Thursday, April 28, 2011

When To Query?

Are you dying to query? Most of us who want our work published are. 
The style of dying varies as widely as the written works themselves.
We are dying...

  • of the dread we feel inside
  •  to let the universe see how amazing we are
  • because we must first finish the WIP
  • because we fear rejection
  • due to fear of success
  • lack of confidence
The list goes on and on but I think you get the point.
Have you written your first query? Or even more frightening - Your last query?

I have written many queries for THE RISE OF MAGICK. I wrote my very first query to The Nelson Literary Agency before I even finished the first 100 pages. I decided I was brilliant and they would love to have me before anybody else had the opportunity!

I was rejected in just a couple of days. I did appreciate that I had such a quick response. It was a polite form rejection. But really... Let's be honest. Who could blame them? Why do I say that? Glad you asked.
There were a few problems with the query.
Such as...
  • The first draft wasn't completed
  • The Second draft hadn't been started
  • The two re-writes were not even considered to be needed
  • I had no idea what a query was supposed to look like
  • The query was about six pages long
  • I included several snippets and quotes from the book to demonstrate how awesome it was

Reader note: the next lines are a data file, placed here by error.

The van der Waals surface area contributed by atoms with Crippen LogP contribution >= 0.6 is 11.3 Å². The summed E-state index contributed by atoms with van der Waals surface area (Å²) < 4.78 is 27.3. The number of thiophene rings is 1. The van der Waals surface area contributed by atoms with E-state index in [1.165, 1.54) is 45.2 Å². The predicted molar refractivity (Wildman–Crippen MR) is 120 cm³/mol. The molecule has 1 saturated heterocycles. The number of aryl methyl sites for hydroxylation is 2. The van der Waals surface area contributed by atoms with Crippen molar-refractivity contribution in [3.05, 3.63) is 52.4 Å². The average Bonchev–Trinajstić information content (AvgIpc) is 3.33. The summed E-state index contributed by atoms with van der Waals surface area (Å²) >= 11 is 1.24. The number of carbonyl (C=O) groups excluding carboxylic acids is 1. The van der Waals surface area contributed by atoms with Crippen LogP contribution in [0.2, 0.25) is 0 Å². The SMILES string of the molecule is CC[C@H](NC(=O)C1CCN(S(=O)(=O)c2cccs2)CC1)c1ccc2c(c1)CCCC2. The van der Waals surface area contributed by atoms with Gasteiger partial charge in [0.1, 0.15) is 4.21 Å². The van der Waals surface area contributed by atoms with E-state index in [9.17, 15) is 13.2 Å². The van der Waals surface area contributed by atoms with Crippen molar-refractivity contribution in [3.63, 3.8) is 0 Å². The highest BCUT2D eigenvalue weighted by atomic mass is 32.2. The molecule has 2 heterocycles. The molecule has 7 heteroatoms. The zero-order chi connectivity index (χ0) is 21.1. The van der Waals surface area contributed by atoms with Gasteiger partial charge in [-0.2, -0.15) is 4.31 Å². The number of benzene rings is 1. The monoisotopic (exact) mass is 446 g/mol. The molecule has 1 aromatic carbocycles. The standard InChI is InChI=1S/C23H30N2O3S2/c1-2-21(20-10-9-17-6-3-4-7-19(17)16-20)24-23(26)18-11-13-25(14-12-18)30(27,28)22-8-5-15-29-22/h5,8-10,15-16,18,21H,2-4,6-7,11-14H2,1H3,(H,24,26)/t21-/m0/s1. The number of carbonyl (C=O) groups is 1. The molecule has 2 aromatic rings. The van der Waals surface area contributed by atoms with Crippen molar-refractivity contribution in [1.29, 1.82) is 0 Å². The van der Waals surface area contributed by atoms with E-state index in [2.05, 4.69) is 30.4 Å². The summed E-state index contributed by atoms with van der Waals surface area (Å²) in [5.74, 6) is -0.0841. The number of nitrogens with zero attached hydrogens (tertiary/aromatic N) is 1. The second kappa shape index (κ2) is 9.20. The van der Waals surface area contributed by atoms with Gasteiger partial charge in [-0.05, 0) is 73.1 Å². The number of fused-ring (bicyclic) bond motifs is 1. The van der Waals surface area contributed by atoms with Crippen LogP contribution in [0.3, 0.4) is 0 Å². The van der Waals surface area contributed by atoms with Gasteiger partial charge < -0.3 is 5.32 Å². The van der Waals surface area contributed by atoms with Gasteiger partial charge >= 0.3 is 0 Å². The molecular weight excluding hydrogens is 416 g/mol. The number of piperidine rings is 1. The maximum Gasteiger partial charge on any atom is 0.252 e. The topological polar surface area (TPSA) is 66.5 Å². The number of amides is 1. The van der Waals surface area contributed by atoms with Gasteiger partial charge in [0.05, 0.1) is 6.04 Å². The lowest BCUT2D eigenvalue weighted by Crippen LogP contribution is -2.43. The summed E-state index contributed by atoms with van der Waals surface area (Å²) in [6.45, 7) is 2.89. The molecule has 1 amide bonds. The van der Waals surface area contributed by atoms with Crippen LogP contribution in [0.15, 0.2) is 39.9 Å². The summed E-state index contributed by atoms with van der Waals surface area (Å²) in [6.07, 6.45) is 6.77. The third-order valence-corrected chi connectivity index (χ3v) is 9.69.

• I did not take time to spell check the document
  • I did not include the agent's name
  • I gave a list of all the characters and how the connected to one another
  • REPEAT - The book was not done!
So, in retrospect, I will feel fortunate if they ever look at another thing I send them.
Not to overstate the issue, but I did send a similar Query Letter out to several agents. Most never responded and rightfully so.

So when should you query?
  • After your second draft at the earliest
  • After a couple trusted people have read your work
  • After you have made at least three drafts of the query itself
  • After you have written three drafts of your synopsis (in case it is requested)
  • After you are prepared to receive some rejections and not take it personally 
Remember, it's not rocket surgery or brain science... It's a sales pitch.

What should be in a query?
There is no sense in me reinventing the wheel. Nathan Bransford has done a stellar job of breaking it down for you.

Until next time... WRITE!

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